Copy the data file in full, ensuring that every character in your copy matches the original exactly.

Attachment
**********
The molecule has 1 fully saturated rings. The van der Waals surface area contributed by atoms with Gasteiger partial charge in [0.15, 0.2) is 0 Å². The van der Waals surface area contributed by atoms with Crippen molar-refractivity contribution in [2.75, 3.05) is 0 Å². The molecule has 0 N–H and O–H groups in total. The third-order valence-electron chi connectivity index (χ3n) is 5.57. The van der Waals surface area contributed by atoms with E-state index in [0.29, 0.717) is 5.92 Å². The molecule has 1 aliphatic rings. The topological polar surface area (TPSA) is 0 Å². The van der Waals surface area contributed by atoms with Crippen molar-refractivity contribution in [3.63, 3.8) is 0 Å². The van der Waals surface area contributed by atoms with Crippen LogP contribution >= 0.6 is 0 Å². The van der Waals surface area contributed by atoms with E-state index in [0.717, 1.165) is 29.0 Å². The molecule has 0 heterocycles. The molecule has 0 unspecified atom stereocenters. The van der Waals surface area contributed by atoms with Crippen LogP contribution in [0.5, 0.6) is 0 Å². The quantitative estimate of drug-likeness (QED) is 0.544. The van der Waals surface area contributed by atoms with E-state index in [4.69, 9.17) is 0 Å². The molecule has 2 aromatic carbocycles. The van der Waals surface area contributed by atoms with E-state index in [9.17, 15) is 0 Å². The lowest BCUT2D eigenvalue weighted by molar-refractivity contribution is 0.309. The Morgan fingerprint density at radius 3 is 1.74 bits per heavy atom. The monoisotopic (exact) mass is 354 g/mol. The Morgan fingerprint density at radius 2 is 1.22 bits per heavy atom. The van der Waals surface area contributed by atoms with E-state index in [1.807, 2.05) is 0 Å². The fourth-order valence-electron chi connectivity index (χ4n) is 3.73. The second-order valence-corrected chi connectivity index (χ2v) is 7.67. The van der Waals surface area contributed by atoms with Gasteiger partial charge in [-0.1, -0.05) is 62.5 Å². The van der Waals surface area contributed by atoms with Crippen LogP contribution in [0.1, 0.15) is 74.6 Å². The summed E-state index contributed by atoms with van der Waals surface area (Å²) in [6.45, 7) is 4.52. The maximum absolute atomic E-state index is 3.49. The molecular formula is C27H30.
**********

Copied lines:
The molecule has 1 fully saturated rings. The van der Waals surface area contributed by atoms with Gasteiger partial charge in [0.15, 0.2) is 0 Å². The van der Waals surface area contributed by atoms with Crippen molar-refractivity contribution in [2.75, 3.05) is 0 Å². The molecule has 0 N–H and O–H groups in total. The third-order valence-electron chi connectivity index (χ3n) is 5.57. The van der Waals surface area contributed by atoms with E-state index in [0.29, 0.717) is 5.92 Å². The molecule has 1 aliphatic rings. The topological polar surface area (TPSA) is 0 Å². The van der Waals surface area contributed by atoms with Crippen molar-refractivity contribution in [3.63, 3.8) is 0 Å². The van der Waals surface area contributed by atoms with Crippen LogP contribution >= 0.6 is 0 Å². The van der Waals surface area contributed by atoms with E-state index in [0.717, 1.165) is 29.0 Å². The molecule has 0 heterocycles. The molecule has 0 unspecified atom stereocenters. The van der Waals surface area contributed by atoms with Crippen LogP contribution in [0.5, 0.6) is 0 Å². The quantitative estimate of drug-likeness (QED) is 0.544. The van der Waals surface area contributed by atoms with E-state index in [4.69, 9.17) is 0 Å². The molecule has 2 aromatic carbocycles. The van der Waals surface area contributed by atoms with E-state index in [9.17, 15) is 0 Å². The lowest BCUT2D eigenvalue weighted by molar-refractivity contribution is 0.309. The Morgan fingerprint density at radius 3 is 1.74 bits per heavy atom. The monoisotopic (exact) mass is 354 g/mol. The Morgan fingerprint density at radius 2 is 1.22 bits per heavy atom. The van der Waals surface area contributed by atoms with E-state index in [1.807, 2.05) is 0 Å². The fourth-order valence-electron chi connectivity index (χ4n) is 3.73. The second-order valence-corrected chi connectivity index (χ2v) is 7.67. The van der Waals surface area contributed by atoms with Gasteiger partial charge in [-0.1, -0.05) is 62.5 Å². The van der Waals surface area contributed by atoms with Crippen LogP contribution in [0.1, 0.15) is 74.6 Å². The summed E-state index contributed by atoms with van der Waals surface area (Å²) in [6.45, 7) is 4.52. The maximum absolute atomic E-state index is 3.49. The molecular formula is C27H30.